Mitres were established headgear for Christian bishops by the 11th century; they were also worn by the Pope (Bishop of Rome) and high-ranking abbots. By the 12th century they were usually made in white linen or silk, and often had figurative scenes showing saints. The style of this mitre falls within the final phase of this ornament's development, from the smaller and simpler medieval mitre into the more exaggerated 17th-century highly peaked version (similar to the version worn today). Traditionally, mitres fell into three classes: the mitra pretiosa, decorated with precious stones; the mitra aurifirigiata, embroidered sometimes with gold; and the mitra simplex which was plain.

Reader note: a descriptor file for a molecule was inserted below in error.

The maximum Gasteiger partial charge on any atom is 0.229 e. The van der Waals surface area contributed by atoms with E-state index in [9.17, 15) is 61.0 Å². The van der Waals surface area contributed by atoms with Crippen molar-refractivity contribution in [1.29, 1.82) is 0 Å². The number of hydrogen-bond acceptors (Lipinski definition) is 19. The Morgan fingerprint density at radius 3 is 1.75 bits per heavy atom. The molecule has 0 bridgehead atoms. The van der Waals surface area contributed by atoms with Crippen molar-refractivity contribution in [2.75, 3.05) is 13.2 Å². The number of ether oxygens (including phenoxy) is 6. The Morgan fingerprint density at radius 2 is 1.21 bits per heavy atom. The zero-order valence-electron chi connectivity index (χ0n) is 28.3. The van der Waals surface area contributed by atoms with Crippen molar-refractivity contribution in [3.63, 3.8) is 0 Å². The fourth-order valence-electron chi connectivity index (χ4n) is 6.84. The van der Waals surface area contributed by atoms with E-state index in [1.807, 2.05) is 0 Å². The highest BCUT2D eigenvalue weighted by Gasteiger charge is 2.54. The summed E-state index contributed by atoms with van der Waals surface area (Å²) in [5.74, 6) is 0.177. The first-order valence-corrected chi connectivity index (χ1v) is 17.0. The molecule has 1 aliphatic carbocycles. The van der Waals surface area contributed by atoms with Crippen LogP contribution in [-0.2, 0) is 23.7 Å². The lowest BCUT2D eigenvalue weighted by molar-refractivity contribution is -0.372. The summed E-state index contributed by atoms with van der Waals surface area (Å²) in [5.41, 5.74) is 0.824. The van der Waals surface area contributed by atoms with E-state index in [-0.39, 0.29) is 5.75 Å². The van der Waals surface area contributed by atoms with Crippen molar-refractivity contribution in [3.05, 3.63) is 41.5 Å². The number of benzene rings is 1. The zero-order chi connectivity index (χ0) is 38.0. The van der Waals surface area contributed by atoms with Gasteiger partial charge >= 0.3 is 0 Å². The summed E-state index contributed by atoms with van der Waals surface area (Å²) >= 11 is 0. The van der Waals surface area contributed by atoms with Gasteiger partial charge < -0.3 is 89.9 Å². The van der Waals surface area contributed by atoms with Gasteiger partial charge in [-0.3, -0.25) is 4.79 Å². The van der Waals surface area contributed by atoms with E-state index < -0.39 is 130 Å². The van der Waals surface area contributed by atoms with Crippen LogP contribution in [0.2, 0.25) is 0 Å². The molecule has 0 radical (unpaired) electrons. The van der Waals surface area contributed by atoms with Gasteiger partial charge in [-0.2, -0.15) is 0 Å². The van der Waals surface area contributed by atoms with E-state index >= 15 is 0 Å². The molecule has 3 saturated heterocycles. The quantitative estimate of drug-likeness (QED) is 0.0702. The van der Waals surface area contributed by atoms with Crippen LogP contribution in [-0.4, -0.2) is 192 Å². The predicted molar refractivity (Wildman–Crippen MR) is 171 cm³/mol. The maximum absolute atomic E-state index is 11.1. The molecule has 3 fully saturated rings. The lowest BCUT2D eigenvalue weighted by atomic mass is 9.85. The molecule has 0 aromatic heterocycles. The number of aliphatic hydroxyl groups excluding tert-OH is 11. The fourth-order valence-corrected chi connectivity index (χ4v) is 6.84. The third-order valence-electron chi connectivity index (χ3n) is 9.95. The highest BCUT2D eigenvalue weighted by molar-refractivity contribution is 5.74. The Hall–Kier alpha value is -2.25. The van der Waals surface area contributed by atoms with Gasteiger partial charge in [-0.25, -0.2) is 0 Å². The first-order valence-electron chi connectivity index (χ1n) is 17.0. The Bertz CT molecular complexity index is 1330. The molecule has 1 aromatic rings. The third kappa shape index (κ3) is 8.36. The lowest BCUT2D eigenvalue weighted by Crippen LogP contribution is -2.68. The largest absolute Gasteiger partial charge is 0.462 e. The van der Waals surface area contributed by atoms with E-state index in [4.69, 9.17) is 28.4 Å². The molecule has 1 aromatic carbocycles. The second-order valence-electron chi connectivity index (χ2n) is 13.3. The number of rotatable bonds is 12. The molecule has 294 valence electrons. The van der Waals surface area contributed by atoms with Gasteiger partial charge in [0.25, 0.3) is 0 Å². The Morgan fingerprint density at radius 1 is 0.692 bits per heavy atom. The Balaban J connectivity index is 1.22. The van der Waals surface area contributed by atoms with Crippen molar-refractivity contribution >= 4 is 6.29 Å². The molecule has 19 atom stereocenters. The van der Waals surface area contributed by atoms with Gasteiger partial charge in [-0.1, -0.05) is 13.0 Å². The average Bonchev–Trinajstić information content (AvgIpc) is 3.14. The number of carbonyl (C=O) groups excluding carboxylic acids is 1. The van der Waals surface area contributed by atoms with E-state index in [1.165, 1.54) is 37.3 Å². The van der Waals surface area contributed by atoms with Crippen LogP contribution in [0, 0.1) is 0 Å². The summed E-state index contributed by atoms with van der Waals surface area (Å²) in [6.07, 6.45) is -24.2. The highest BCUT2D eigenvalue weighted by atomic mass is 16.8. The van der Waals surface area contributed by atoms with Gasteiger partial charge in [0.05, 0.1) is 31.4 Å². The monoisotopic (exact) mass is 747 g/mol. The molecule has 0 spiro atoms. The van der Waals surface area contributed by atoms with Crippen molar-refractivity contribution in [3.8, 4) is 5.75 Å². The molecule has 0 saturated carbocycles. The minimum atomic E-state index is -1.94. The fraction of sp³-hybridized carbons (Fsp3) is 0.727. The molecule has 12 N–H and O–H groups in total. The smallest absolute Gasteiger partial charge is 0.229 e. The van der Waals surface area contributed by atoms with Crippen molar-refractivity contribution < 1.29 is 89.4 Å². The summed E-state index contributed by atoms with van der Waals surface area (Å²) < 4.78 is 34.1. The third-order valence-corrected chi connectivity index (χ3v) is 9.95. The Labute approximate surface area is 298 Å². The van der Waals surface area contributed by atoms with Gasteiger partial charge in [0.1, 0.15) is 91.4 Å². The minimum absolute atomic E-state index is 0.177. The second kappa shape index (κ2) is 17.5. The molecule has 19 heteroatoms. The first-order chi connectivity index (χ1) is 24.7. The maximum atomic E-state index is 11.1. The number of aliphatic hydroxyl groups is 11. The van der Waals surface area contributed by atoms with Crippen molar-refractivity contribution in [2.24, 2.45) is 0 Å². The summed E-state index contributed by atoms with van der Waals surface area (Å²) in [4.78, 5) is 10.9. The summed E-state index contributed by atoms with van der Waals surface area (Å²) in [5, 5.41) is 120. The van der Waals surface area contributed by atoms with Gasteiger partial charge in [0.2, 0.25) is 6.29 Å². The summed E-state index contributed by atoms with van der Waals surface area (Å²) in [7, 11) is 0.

In this case, the embroidered images refer to Christian iconography: the Virgin Mary, Saints Augustine (an early Father of the Church), Peter, Paul, Barbara and Leonard. All but St Leonard (from Limoges in central France) were widely venerated during the Middle Ages. He was less well-known, but had a following in England, France and Germany where he was considered the patron of prisoners. The choice of him as an appropriate saint for this mitre suggests that it was made for use in a church in one of these countries, probably France. An inscription in French inside the mitre states that it was made in 1592 and repaired in 1766.